Google announced earlier this week that it will start a major company shuffle which will lead to a new CEO and parent company named Alphabet.
The internet giant, which was founded in 1998 by Larry Page and Sergey Brin will now be working under the Alphabet banner and will consequently need clear boundaries about what it is they do compared to their partners, or else they face suffering from an identity crisis.
Google is synonymous with technology and the internet. The word itself as a verb – to google – suggests to search for something online, and became such a common term in everyday speech that it entered the Oxford Dictionary in 2006. Therefore the sudden revelation that Google will be replaced by Alphabet has come as a shock to many, leading to confusion and concern on social media.
Page, co-founder of Google, will be replaced by Sundar Pichai as CEO, whilst Page moves into the same role for Alphabet. Pichai, who worked on the product and engineering side of the business, will be leading a ‘slimmed-down’ Google, which is retain most of what it’s known for. That includes the Google internet search, Google mail and YouTube, among other things.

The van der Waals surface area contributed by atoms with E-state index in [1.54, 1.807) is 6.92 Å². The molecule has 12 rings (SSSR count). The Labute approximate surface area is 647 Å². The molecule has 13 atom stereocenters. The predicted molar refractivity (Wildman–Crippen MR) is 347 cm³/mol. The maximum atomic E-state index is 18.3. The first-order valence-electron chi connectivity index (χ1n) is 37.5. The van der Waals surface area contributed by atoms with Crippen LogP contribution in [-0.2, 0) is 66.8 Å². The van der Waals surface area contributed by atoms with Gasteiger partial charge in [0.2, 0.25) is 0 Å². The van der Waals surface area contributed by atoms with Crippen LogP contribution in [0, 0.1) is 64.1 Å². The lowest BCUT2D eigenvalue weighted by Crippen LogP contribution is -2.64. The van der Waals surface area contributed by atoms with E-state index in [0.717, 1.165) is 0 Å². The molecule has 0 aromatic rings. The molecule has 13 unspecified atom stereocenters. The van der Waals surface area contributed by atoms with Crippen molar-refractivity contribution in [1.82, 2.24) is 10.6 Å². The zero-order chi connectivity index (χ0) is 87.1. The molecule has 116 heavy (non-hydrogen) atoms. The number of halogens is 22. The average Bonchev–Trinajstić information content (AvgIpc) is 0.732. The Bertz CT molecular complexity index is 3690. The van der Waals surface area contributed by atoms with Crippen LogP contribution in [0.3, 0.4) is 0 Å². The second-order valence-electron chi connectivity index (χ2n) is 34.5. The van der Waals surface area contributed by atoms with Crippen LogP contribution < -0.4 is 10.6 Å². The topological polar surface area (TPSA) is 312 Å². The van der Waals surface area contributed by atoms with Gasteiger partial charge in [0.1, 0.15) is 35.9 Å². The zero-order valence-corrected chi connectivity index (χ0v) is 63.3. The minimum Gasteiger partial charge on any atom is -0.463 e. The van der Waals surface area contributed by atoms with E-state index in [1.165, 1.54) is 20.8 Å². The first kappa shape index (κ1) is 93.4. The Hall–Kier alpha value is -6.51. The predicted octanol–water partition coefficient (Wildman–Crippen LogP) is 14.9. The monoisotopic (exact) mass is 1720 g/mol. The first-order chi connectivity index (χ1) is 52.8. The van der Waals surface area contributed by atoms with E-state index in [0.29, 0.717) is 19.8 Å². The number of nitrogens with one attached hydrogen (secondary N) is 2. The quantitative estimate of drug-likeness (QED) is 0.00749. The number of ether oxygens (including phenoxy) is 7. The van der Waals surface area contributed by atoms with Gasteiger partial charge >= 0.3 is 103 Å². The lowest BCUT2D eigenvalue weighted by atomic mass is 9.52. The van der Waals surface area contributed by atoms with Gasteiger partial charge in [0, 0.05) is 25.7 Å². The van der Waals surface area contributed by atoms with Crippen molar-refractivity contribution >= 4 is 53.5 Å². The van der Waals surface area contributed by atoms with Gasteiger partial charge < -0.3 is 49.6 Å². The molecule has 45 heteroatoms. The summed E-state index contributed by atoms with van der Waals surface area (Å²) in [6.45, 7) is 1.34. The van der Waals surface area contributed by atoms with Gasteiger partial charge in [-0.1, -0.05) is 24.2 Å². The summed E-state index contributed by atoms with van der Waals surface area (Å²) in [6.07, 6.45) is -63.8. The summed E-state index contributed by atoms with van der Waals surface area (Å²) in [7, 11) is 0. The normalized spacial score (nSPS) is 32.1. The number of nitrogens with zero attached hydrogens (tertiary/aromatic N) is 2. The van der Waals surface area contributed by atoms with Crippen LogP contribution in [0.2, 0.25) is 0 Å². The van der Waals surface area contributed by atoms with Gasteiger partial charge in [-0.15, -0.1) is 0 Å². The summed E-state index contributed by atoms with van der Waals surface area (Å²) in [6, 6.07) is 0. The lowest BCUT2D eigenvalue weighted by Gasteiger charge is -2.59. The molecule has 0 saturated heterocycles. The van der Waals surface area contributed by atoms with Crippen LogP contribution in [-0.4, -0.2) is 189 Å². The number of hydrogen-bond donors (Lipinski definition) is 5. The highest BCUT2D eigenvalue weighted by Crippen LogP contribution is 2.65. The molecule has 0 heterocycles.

Really, all that changes for Google is that some of their financial side will be managed by Alphabet – meaning that they are free to continue working on new internet and technology innovations, which is what made the company famous to begin with. But the main problem Google is facing from this management shuffle is not whether Pichai will be able to lead successfully – after all he’s a widely trusted and respected and just one of a growing number of highly successful Indian CEOs in the tech sector.
Instead, Google’s main concerns should instead be how Pichai can continue to promote Google as a brand in itself. People’s everyday usage of Google is unlikely to change whatsoever, but by bringing the term ‘Alphabet’ into the mix with little clear explanation, the public are going to be uncertain as to whether they’ll be ‘googling’ or ‘alphabeting’ in years to come. Brand consistency is key – as RAND put it: “without brand consistency, customers will lose sight of the message you are trying to portray and vital trust in your business”.